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Recipe: Pork and plums are ready to mingle

                                Plums are drizzled with rice vinegar, top, and thick pork chops are fried until dark brown to make a platterful of pork and plums.


    Plums are drizzled with rice vinegar, top, and thick pork chops are fried until dark brown to make a platterful of pork and plums.

I am a person who loves to compartmentalize. I like to keep TVs out of bars, buildings away from beaches and sweet flavors away from savory food. I’m not opposed to a pinch of brown sugar in a rub or a drizzle of honey in dressing for balance, but I generally avoid ingredients like sweet fruit mingling with ingredients like savory meat. (Yes, that means I am anti-raisins in my chicken salad and do not care for salsa made from mangoes.)

I am also a reasonable person, and a reasonable person allows for exceptions to rules (especially their own). Pork is that exception here: It has always managed to defy my insistence that fruit and meat be separate. The sweet, usually acidulated fruit complements rather than competes with the mild flavor of the meat, while cutting through its rich fattiness. Think stewed oranges in a long braise, sauteed apples with loin and, maybe the best example, spit-roasted pineapple with tacos al pastor.

To create a weeknight dish, this recipe does not go the braised route or down the al pastor path, but instead uses quick-cooking chops — which if you’re doing it right (good-quality pork, bone-in chops, cut at least 1-1/2 inches thick) can be just as fatty and rewarding as those other cuts.

For me to fully enjoy fruit and meat together, I steer hard into the savoriness.

This means that, no matter what fruit I’m using, I’m going to add lots of alliums, like chopped shallot or, as I did here, thinly sliced red onions. They’re tossed with a bit of vinegar and the aforementioned fruit (firm, preferably slightly underripe plums), which, after a trip to the skillet to deglaze all those porky bits, end up with a slightly softened but decidedly unmushy texture.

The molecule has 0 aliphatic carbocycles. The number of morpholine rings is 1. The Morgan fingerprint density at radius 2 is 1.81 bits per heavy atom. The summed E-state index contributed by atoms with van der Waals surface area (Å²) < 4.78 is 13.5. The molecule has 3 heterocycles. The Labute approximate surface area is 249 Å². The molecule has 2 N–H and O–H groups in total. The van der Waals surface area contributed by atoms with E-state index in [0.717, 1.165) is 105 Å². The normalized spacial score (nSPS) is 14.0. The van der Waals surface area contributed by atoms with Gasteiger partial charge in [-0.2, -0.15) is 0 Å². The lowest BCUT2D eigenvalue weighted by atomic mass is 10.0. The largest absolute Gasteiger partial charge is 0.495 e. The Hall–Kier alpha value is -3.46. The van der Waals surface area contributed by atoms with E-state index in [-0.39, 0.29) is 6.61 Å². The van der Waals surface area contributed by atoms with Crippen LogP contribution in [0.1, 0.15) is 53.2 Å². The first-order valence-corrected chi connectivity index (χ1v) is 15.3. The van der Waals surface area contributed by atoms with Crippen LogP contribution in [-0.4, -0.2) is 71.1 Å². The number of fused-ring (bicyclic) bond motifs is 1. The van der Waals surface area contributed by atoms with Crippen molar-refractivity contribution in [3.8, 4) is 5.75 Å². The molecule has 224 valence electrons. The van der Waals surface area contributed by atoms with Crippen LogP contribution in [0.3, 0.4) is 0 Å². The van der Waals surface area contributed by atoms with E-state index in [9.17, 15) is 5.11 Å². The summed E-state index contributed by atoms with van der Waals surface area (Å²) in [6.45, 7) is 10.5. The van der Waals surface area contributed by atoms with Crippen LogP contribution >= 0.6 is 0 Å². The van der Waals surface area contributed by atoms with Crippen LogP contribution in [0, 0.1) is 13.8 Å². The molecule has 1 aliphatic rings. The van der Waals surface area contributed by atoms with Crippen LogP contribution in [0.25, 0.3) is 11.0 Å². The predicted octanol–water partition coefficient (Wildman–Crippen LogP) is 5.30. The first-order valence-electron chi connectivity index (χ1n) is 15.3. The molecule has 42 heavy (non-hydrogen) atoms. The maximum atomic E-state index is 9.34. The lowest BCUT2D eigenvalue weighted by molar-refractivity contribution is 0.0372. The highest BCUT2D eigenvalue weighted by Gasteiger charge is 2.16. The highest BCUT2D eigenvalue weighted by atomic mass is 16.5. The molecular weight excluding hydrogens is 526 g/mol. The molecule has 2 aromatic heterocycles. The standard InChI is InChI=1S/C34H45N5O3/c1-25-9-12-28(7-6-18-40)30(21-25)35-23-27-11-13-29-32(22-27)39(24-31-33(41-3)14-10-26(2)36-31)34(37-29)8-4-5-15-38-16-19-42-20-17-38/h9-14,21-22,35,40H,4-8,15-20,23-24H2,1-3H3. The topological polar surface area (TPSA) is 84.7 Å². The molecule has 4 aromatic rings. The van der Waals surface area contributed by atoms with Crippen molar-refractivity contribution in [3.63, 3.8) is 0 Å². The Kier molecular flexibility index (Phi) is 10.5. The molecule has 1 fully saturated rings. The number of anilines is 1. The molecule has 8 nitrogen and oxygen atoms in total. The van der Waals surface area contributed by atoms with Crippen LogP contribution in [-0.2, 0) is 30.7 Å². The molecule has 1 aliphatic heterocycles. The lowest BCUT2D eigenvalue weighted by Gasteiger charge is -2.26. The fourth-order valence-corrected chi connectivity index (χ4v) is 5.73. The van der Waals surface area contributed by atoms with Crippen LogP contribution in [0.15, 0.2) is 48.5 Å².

The result is a sort of DIY sweet-and-sour sauce but with no added sugar, more sour than sweet. It mixes with the tawny brown juices from the resting pork, making a sort of impromptu dressing for topping the sliced chops. This tangy, sour, oniony dressing reminded me of a lot of the food I had in Vietnam this year, so I added mint in homage, although cilantro or parsley would also be great.

While I’d still classify myself as a compartmentalizer (which is really just another way to compartmentalize, no?), it is here, in the world of pork and fruit, that I can admit some rules are made to be broken and ingredients born to mingle.


By Alison Roman

  • 2 bone-in pork chops (1-1/4- to 1-1/2-inch thick, about 1-1/2 pounds total)
  • Kosher salt and ground pepper, to taste
  • 2 tablespoons canola oil
  • 1 cup fresh mint leaves, for garnish
  • Olive oil, for drizzling
  • >> Salted plums:
  • 1 pound medium plums, pitted and sliced
  • 1/2 small red onion, thinly sliced
  • 1/4 cup rice vinegar or fresh lime juice, plus more as needed
  • 1/2 teaspoon fish sauce (optional)
  • Kosher salt and ground pepper, to taste

>> To salt plums: Combine plums and onion in a medium bowl along with vinegar and fish sauce, if using. Season with salt and pepper and try a plum; they should be relatively tangy and salty. Add more vinegar or salt, if needed; set aside.

Season pork with salt and pepper; set aside.

Heat oil in a large skillet over medium-high. Add pork chops and cook, without moving, until well browned on first side, 4 to 6 minutes. Flip chops and cook until well browned on the other side, another 3 to 5 minutes.

Transfer pork chops to a cutting board to rest. Add salted plums to skillet and remove from heat. Give everything a toss, just to deglaze the skillet and scrape up any of those browned bits, slightly wilting the onion and letting some of those plum juices run free.

Slice pork chops to desired thickness and transfer to a serving platter. Scatter with plum mixture, top with mint and give everything a drizzle of olive oil. Serves 4.

Nutritional information unavailable.

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